Bringing your baby home from the hospital is one of the most exciting and nervous times of being a new parent. There are thousands of resources on how to care for your baby from the day you bring them home, but there are way fewer on how to care for yourself during this time. Here is some advice on easy nutrition for new mums, including what to eat after giving birth and while breastfeeding.
There are several key nutrients that you need to make sure you’re getting enough of after you’ve given birth. Speak to a health professional like your GP or dietitian about how to best get these nutrients into your diet. They may recommend supplementation, but do not begin taking supplements before consulting them first.
This is an essential mineral that most women do not get enough of. It’s especially important after childbirth, with deficiency causing fatigue, slower brain function and depressive symptoms.
2. VITAMIN D
Vitamin D is important to be able to absorb calcium and for bone health. Here in Australia we get a LOT of sun throughout the year but many Australians are still deficient. Be mindful to get outside for walks so you can get some vitamin D from the sun and stretch your legs!
It easily comes from store-bought breads and iodized salt and is important for thyroid function in you and your baby (who gets it through breastmilk). The WHO recommends that post-birth and lactating women have an iodine intake of 250 µg/day.
This works in the body to promote thyroid function, boost mental health (especially important due to postpartum depression) and for your baby’s development. A study done in New Zealand showed that a large number of women were not getting an adequate amount of this mineral. It can be found in foods like Brazil nuts, seafood, eggs, and rice.
If you have chosen to breastfeed, the milk you produce to feed your baby is full of lots of nutrients that initially come from you. If you aren’t eating the right foods to fuel your body, the milk you produce might not have the correct nutrient profile required to nourish your little one.
Many people don’t realise that breastfeeding requires you to eat more calories. You might find that you’re more hungry and thirsty than before you had your baby, but this is because both the fluids and nutrients from your body are being used to create breast milk. Making nutritious food more convenient will keep you feeling your best. And speaking of…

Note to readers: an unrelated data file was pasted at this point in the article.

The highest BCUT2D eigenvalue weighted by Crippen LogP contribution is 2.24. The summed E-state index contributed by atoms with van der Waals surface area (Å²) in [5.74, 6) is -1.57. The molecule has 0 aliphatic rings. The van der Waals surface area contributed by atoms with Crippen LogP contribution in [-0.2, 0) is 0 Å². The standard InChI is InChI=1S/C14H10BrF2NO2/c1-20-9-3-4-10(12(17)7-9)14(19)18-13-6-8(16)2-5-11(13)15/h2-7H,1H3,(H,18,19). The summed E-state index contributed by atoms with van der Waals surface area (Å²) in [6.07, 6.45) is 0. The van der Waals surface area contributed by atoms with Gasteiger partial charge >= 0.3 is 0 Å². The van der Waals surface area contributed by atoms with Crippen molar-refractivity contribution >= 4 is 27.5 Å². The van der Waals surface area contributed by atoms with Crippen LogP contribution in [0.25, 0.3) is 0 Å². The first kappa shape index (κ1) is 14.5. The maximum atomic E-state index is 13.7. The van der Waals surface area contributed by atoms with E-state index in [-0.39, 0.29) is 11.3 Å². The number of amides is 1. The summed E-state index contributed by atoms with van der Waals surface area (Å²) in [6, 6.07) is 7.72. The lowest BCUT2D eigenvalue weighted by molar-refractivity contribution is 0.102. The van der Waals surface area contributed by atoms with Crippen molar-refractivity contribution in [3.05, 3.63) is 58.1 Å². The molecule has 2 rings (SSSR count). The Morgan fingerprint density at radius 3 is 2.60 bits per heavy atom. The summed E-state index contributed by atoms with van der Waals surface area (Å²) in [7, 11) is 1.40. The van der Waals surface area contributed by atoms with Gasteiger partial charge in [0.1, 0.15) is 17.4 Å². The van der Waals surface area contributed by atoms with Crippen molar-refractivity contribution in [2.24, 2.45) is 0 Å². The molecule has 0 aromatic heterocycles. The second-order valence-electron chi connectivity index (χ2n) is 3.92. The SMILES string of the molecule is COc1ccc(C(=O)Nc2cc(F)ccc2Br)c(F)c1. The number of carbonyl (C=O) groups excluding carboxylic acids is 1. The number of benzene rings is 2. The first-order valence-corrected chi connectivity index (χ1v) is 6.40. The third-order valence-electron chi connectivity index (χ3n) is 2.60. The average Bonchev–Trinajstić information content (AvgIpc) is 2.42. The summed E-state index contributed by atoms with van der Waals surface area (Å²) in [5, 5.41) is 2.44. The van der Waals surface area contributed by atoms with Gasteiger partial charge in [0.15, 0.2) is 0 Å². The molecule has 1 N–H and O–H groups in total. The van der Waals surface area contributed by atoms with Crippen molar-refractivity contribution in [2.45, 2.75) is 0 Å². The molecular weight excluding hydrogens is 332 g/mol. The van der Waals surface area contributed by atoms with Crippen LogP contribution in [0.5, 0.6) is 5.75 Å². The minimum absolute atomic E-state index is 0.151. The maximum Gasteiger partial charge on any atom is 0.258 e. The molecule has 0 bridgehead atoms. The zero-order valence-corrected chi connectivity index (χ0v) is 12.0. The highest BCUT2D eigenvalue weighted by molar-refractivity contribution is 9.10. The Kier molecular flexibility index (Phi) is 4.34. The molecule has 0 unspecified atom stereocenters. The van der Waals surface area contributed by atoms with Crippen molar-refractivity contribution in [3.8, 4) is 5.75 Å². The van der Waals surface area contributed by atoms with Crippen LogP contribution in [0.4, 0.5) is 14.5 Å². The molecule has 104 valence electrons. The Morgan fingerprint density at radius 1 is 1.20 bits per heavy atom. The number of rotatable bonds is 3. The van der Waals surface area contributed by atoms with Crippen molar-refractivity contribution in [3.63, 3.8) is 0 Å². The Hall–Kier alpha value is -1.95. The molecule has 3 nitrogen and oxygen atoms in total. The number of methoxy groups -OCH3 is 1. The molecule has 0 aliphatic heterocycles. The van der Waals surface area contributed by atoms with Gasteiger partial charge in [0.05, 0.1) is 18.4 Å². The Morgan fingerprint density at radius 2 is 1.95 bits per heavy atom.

Tips for easy nutrition as a new mum
You have brought a new life into this world and it needs you all the time, regardless of whether you are tired, hungry, or sore. Making sure you’re taken care of is just as important. Here are some tips to make healthy eating post-baby a bit easier.
1. Ask for help – Yes, this is tip #1. You do not have to have it all figured out! If you need your partner to make dinner, or have your mum or friend come over with groceries, that’s totally fine and 100% normal. You have people around you that want to support you during this stressful but exciting time. let them.
2. Pre-baby meal prep – Make your freezer your best friend. Preparing meals for you and your family before you have your baby will take away a little bit of stress.
3. Make quick, nutrient-packed meals – Things like smoothies and soups can be super easy to throw together in order to get in those important nutrients that we mentioned before.
4. Buy easy, snackable foods – Wholegrain crackers with avocado, tomato and cheese; a bowl of yoghurt with fruit and nut butter; and baby carrots or capsicum with hummus are all great options.
5. Make sure you’re drinking enough water! – When you’re busy, it’s easy to forget this simple step. Hydration, hydration, hydration! Drinking enough water can prevent headaches, help with fatigue, lessen constipation, and make hunger cues more accurate.
If you’d like to read more like this, I’ve written a whole series of article about breastfeeding and breastmilk. You can read them here:
How human breastmilk changes pending time of day
Are collagen supplements safe during breastfeeding?
Breast milk composition changes
Breast feed, formula feed or mixed feed?
Breast milk components that help promote sleep